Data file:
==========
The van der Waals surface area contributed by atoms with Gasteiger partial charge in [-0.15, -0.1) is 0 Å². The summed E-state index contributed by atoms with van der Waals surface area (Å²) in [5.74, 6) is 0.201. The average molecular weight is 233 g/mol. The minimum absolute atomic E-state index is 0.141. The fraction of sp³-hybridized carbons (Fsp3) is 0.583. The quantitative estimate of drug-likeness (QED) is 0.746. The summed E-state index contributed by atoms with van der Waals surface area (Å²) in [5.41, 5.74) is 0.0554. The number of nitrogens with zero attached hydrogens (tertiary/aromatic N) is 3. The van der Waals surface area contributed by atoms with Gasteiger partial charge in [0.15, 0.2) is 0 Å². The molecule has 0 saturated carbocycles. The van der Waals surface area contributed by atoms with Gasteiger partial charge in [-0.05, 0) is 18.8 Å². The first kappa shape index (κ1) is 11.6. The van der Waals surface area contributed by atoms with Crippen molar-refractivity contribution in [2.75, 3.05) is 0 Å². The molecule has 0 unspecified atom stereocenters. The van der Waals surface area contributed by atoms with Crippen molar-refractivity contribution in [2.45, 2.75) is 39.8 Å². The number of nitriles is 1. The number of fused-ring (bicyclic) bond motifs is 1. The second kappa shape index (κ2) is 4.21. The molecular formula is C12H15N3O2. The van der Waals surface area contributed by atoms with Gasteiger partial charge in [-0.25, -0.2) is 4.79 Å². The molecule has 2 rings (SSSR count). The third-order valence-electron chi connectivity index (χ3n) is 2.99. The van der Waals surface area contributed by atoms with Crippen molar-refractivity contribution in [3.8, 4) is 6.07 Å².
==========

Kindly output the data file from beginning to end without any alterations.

The van der Waals surface area contributed by atoms with Gasteiger partial charge in [-0.15, -0.1) is 0 Å². The summed E-state index contributed by atoms with van der Waals surface area (Å²) in [5.74, 6) is 0.201. The average molecular weight is 233 g/mol. The minimum absolute atomic E-state index is 0.141. The fraction of sp³-hybridized carbons (Fsp3) is 0.583. The quantitative estimate of drug-likeness (QED) is 0.746. The summed E-state index contributed by atoms with van der Waals surface area (Å²) in [5.41, 5.74) is 0.0554. The number of nitrogens with zero attached hydrogens (tertiary/aromatic N) is 3. The van der Waals surface area contributed by atoms with Gasteiger partial charge in [0.15, 0.2) is 0 Å². The molecule has 0 saturated carbocycles. The van der Waals surface area contributed by atoms with Gasteiger partial charge in [-0.05, 0) is 18.8 Å². The first kappa shape index (κ1) is 11.6. The van der Waals surface area contributed by atoms with Crippen molar-refractivity contribution in [2.75, 3.05) is 0 Å². The molecule has 0 unspecified atom stereocenters. The van der Waals surface area contributed by atoms with Crippen molar-refractivity contribution in [2.45, 2.75) is 39.8 Å². The number of nitriles is 1. The number of fused-ring (bicyclic) bond motifs is 1. The second kappa shape index (κ2) is 4.21. The molecular formula is C12H15N3O2. The van der Waals surface area contributed by atoms with Gasteiger partial charge in [-0.25, -0.2) is 4.79 Å². The molecule has 2 rings (SSSR count). The third-order valence-electron chi connectivity index (χ3n) is 2.99. The van der Waals surface area contributed by atoms with Crippen molar-refractivity contribution in [3.8, 4) is 6.07 Å².